Latest stone tool Stories
Two and a half million years ago, our first ancestors, roaming the African savanna, formed rock shards into tools and used them to cut apart gazelle, zebra and other game. And these, scientists believe, turned out be a major evolutionary force and gave an evolutionary edge to human communication.
A cache of new artifacts discovered a 325,000-year-old site in Armenia reveals that Stone Age tools were not strictly an African invention that spread due to population expansion, but occurred independently and intermittently at various locations throughout the Old World.
Research shows non-dominant hand is likely to have played a vital role in the evolution of modern human hand morphology.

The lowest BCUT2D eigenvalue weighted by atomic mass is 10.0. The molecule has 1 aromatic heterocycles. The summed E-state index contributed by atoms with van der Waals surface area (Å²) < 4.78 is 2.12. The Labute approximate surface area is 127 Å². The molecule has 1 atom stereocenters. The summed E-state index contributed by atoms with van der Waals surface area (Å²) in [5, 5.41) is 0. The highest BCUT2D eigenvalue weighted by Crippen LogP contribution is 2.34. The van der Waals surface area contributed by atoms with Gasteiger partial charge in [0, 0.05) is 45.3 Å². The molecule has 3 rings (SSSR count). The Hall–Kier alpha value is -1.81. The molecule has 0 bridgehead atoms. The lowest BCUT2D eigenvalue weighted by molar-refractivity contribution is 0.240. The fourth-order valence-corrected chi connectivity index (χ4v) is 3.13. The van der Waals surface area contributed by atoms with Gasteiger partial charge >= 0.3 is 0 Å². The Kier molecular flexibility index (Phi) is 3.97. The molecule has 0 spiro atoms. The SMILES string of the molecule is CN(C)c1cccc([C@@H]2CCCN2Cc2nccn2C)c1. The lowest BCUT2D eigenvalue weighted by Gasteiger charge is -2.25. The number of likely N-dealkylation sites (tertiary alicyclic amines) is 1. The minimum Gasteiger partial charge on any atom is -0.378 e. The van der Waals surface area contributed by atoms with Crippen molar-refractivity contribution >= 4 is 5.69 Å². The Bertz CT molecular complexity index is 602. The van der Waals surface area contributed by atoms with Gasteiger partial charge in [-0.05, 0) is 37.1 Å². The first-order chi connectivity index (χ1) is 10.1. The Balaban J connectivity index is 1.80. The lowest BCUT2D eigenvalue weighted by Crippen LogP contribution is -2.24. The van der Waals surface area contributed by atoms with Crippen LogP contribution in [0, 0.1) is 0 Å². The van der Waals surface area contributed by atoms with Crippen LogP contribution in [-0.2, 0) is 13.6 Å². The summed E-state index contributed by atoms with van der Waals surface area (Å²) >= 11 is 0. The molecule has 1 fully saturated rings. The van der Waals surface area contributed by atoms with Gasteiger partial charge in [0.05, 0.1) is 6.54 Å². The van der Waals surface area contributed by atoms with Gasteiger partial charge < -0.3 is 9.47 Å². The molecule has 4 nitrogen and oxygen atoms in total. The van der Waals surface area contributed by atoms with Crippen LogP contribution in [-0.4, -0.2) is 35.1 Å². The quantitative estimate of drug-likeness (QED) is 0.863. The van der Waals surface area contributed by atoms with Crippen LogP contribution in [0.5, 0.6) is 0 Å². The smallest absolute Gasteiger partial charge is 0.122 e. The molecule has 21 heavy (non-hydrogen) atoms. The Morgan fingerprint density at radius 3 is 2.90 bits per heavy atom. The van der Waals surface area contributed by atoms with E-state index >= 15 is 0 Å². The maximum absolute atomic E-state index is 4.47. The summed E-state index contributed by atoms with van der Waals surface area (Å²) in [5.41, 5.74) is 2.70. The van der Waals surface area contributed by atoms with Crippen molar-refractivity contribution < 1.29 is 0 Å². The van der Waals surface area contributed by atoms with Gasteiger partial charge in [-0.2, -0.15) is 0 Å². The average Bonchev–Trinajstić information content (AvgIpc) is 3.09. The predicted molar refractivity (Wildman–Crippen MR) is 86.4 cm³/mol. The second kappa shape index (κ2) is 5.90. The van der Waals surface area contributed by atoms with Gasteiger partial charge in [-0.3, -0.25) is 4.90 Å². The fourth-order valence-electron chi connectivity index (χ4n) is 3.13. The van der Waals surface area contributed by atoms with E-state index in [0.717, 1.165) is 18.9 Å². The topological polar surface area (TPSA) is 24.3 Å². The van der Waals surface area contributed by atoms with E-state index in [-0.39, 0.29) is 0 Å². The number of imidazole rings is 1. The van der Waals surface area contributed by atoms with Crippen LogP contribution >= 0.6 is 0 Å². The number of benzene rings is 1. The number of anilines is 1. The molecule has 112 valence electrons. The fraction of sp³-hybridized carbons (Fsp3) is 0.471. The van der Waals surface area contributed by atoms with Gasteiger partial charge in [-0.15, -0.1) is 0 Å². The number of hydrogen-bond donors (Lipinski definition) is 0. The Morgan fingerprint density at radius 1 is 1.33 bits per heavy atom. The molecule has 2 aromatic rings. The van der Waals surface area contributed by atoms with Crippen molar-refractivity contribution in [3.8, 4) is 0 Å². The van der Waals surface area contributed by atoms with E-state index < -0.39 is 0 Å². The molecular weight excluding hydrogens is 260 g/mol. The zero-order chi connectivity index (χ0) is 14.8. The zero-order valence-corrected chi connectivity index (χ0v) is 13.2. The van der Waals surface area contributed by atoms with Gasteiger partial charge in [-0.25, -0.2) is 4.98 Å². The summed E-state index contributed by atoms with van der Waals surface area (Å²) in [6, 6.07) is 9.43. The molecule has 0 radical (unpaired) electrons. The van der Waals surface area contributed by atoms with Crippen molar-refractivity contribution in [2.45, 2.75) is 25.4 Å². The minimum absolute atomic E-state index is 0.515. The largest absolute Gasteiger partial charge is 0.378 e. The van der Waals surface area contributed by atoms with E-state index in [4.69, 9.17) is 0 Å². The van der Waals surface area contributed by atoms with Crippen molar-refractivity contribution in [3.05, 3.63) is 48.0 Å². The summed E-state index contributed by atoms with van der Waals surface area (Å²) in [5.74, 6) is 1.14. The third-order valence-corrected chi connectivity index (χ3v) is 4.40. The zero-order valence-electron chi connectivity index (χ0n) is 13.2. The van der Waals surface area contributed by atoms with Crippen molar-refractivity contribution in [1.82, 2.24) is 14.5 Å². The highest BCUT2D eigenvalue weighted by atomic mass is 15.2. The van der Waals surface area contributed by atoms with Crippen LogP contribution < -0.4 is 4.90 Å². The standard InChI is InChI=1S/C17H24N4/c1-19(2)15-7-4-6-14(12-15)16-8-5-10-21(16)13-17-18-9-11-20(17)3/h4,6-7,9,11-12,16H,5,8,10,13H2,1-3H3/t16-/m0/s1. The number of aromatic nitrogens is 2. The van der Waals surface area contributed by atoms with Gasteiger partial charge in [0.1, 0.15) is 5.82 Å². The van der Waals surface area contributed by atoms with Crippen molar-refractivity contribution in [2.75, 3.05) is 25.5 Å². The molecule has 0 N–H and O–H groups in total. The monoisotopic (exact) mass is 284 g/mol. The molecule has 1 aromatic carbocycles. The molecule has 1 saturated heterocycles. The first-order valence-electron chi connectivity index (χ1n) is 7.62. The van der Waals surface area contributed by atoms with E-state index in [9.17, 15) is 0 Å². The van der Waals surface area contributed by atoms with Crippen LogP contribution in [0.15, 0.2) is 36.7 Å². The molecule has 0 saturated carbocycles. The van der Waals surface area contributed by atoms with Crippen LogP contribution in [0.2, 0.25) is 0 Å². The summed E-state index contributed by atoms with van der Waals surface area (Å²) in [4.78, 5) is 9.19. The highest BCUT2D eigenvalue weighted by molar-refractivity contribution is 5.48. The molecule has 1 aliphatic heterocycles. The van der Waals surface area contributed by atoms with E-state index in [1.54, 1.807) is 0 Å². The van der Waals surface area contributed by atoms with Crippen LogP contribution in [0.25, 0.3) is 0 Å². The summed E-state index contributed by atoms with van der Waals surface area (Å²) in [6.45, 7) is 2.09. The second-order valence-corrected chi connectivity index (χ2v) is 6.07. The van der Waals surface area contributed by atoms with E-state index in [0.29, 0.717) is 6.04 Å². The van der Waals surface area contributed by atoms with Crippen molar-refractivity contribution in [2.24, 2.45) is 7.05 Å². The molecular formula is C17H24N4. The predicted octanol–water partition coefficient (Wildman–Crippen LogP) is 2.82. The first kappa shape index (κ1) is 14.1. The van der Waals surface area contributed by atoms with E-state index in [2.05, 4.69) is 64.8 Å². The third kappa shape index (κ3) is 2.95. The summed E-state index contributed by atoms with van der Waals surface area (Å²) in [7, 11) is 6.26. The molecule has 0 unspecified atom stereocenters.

An archaeologist at the University of Sheffield has found evidence that, contrary to a widely held theory, ancient Syrians made their stone tools locally instead of importing finished tools from Turkey.
A new study has revealed distinct cultural differences between two groups of Neanderthals the divergent design of stone tools dating between 115,000 and 35,000 years ago.
New light has been shed on the diet and food acquisition strategies of some of the earliest human ancestors in Africa.
Stone Age humans were only able to develop relatively advanced tools after their brains evolved a greater capacity for complex thought.
Was it the evolution of the hand, or of the brain, that enabled prehistoric toolmakers to make the leap from simple flakes of rock to a sophisticated hand axe?
Researchers have discovered the oldest evidence to date that prehistoric humans in southern Africa had mastered a complex, delicate process to sharpen stones into spears and knives at least 75,000 years ago, more than 50,000 years earlier than previously believed.
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